Wednesday, April 11, 2012

The New Future of Printed Books?

Have you discovered Blippar yet?  

It’s established in the UK and used by supermarkets, Cadbury, newspapers and more. You just point your smart phone loaded with the Blippar app at the poster, building, product wrapper or page and something happens (you don’t have to take a photo, tap the screen or do anything, as required when scanning one of those QR codes made up of little squares, and you don’t get taken to a landing page).

Your phone may immediately show you a building tour, give you vouchers, a video of a chunk of chocolate leaving the package and aiming towards your mouth (I made that up, I’ve no idea what happens when you aim at a Cadbury’s product – it’s getting late and I’m running low on energy), or for those people who are impatient, deliver the answers to today’s crossword. Of course, as an alternative, you could be sent to a website or provided with other useful information, if that’s the initiator’s choice. Point your phone towards a picture of a watch in an advert and automatically on screen you get shown all the colour varieties, finishes, strap designs, price and a 3D view of the product that you can explore.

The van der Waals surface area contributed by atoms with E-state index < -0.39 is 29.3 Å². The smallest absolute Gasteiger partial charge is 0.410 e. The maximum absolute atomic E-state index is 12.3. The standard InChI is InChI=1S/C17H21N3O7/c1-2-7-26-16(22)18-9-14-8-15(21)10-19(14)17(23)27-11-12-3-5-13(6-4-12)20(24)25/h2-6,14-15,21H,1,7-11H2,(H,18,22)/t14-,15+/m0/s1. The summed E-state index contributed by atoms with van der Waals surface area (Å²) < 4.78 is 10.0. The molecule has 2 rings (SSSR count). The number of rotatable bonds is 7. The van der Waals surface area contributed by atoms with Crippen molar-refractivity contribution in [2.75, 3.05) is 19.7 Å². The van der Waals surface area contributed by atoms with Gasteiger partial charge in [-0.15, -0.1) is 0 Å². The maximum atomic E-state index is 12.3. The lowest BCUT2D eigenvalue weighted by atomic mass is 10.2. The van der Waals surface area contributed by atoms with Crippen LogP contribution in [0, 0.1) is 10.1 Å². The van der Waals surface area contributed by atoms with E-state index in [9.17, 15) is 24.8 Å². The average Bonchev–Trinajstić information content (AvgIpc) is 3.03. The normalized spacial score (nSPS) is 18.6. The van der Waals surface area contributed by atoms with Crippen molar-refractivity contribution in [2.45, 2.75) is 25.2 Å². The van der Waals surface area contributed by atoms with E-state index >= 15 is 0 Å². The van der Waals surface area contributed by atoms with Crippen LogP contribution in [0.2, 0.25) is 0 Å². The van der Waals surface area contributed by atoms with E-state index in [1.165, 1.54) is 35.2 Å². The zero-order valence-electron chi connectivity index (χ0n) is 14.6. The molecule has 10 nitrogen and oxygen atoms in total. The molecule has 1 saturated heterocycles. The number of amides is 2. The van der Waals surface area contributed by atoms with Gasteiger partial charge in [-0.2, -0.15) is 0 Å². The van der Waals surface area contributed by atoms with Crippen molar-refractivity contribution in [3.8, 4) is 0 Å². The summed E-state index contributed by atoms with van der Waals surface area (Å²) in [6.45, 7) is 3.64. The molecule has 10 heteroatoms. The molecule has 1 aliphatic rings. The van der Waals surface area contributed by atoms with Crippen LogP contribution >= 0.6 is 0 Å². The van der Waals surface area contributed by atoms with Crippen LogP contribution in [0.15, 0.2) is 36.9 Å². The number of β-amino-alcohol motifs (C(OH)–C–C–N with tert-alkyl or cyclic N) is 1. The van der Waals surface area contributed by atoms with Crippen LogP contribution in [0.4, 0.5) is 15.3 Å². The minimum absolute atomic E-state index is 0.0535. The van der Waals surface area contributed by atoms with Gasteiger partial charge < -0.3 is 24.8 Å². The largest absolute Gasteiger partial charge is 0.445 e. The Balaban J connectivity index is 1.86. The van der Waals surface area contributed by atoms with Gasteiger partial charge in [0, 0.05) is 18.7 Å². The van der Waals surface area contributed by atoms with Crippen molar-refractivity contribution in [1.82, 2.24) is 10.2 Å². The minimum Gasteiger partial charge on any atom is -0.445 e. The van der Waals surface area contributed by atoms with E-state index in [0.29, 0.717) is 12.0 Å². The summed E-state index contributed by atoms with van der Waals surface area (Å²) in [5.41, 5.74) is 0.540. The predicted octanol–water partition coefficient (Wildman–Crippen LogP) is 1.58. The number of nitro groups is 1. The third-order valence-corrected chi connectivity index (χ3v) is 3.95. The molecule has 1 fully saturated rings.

And if you are enjoying your Blippar experience, tap the logo on your screen and you will have automatically Tweeted it and sent it to your Facebook followers.

Could this technology be the future of print books – hold your phone over the page and get an interaction with a character, a game, 3D tour or extra action, background information or a video of a craft technique while you still have the whole print page in view? Or hold the phone near to a book’s cover or a picture of it, or your business card, and the phone user immediately gets shown a trailer, given a buying incentive, or taken to your website or a bookstore’s site...

Count me in – I hope it’s soon in frequent use here in Australia and throughout the rest of the world.

Peter Taylor 

PS I understand that at present, Blippar techno-folk build the actions as instructed by the product owners, but plans are being made to enable publishers and self-publishers to build features into their own works.

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